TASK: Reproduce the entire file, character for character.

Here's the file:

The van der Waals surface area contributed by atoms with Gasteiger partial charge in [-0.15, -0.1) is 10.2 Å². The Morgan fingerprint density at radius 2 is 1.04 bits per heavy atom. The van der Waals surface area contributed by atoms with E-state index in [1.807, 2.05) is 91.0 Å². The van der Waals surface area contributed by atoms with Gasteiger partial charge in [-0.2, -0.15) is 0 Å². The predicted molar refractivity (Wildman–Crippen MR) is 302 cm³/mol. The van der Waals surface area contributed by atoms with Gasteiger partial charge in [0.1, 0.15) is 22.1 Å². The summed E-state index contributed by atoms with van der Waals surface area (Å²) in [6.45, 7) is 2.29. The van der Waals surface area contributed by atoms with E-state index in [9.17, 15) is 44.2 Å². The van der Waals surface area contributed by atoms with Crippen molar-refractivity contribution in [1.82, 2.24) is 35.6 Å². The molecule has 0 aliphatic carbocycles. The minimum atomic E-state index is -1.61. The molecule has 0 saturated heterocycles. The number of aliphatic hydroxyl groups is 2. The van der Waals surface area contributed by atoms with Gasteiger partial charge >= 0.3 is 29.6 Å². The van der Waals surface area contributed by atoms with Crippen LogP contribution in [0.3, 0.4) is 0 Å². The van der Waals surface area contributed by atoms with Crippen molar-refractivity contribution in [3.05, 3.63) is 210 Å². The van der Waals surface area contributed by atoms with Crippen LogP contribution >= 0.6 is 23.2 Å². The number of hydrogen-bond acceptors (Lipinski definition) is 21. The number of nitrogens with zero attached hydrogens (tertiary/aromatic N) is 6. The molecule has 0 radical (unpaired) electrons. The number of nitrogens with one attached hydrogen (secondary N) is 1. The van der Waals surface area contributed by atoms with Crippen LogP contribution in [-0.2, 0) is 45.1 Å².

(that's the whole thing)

The van der Waals surface area contributed by atoms with Gasteiger partial charge in [-0.15, -0.1) is 10.2 Å². The Morgan fingerprint density at radius 2 is 1.04 bits per heavy atom. The van der Waals surface area contributed by atoms with E-state index in [1.807, 2.05) is 91.0 Å². The van der Waals surface area contributed by atoms with Gasteiger partial charge in [-0.2, -0.15) is 0 Å². The predicted molar refractivity (Wildman–Crippen MR) is 302 cm³/mol. The van der Waals surface area contributed by atoms with Gasteiger partial charge in [0.1, 0.15) is 22.1 Å². The summed E-state index contributed by atoms with van der Waals surface area (Å²) in [6.45, 7) is 2.29. The van der Waals surface area contributed by atoms with E-state index in [9.17, 15) is 44.2 Å². The van der Waals surface area contributed by atoms with Crippen molar-refractivity contribution in [1.82, 2.24) is 35.6 Å². The molecule has 0 aliphatic carbocycles. The minimum atomic E-state index is -1.61. The molecule has 0 saturated heterocycles. The number of aliphatic hydroxyl groups is 2. The van der Waals surface area contributed by atoms with Gasteiger partial charge >= 0.3 is 29.6 Å². The van der Waals surface area contributed by atoms with Crippen LogP contribution in [0.3, 0.4) is 0 Å². The van der Waals surface area contributed by atoms with Crippen molar-refractivity contribution in [3.05, 3.63) is 210 Å². The van der Waals surface area contributed by atoms with Crippen LogP contribution >= 0.6 is 23.2 Å². The number of hydrogen-bond acceptors (Lipinski definition) is 21. The number of nitrogens with zero attached hydrogens (tertiary/aromatic N) is 6. The molecule has 0 radical (unpaired) electrons. The number of nitrogens with one attached hydrogen (secondary N) is 1. The van der Waals surface area contributed by atoms with Crippen LogP contribution in [-0.2, 0) is 45.1 Å².